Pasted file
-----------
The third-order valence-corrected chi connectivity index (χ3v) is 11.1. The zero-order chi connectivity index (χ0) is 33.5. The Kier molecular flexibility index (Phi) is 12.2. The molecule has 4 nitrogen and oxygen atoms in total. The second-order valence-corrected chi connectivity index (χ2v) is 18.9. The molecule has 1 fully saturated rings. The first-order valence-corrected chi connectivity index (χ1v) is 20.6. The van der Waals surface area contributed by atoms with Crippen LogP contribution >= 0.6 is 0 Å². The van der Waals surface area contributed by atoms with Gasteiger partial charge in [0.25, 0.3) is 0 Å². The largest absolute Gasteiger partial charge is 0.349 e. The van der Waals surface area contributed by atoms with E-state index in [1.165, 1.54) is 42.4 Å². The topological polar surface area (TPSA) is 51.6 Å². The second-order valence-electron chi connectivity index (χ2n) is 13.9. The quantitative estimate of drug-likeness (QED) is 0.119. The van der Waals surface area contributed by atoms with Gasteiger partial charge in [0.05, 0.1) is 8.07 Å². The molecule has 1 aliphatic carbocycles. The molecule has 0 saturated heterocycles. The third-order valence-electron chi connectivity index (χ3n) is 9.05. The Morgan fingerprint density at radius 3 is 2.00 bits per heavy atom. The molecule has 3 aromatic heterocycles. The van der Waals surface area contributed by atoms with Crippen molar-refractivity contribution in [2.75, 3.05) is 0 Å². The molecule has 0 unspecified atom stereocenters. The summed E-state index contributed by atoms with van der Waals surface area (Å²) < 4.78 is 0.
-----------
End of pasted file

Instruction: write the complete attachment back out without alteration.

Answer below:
The third-order valence-corrected chi connectivity index (χ3v) is 11.1. The zero-order chi connectivity index (χ0) is 33.5. The Kier molecular flexibility index (Phi) is 12.2. The molecule has 4 nitrogen and oxygen atoms in total. The second-order valence-corrected chi connectivity index (χ2v) is 18.9. The molecule has 1 fully saturated rings. The first-order valence-corrected chi connectivity index (χ1v) is 20.6. The van der Waals surface area contributed by atoms with Crippen LogP contribution >= 0.6 is 0 Å². The van der Waals surface area contributed by atoms with Gasteiger partial charge in [0.25, 0.3) is 0 Å². The largest absolute Gasteiger partial charge is 0.349 e. The van der Waals surface area contributed by atoms with E-state index in [1.165, 1.54) is 42.4 Å². The topological polar surface area (TPSA) is 51.6 Å². The second-order valence-electron chi connectivity index (χ2n) is 13.9. The quantitative estimate of drug-likeness (QED) is 0.119. The van der Waals surface area contributed by atoms with Gasteiger partial charge in [0.05, 0.1) is 8.07 Å². The molecule has 1 aliphatic carbocycles. The molecule has 0 saturated heterocycles. The third-order valence-electron chi connectivity index (χ3n) is 9.05. The Morgan fingerprint density at radius 3 is 2.00 bits per heavy atom. The molecule has 3 aromatic heterocycles. The van der Waals surface area contributed by atoms with Crippen molar-refractivity contribution in [2.75, 3.05) is 0 Å². The molecule has 0 unspecified atom stereocenters. The summed E-state index contributed by atoms with van der Waals surface area (Å²) < 4.78 is 0.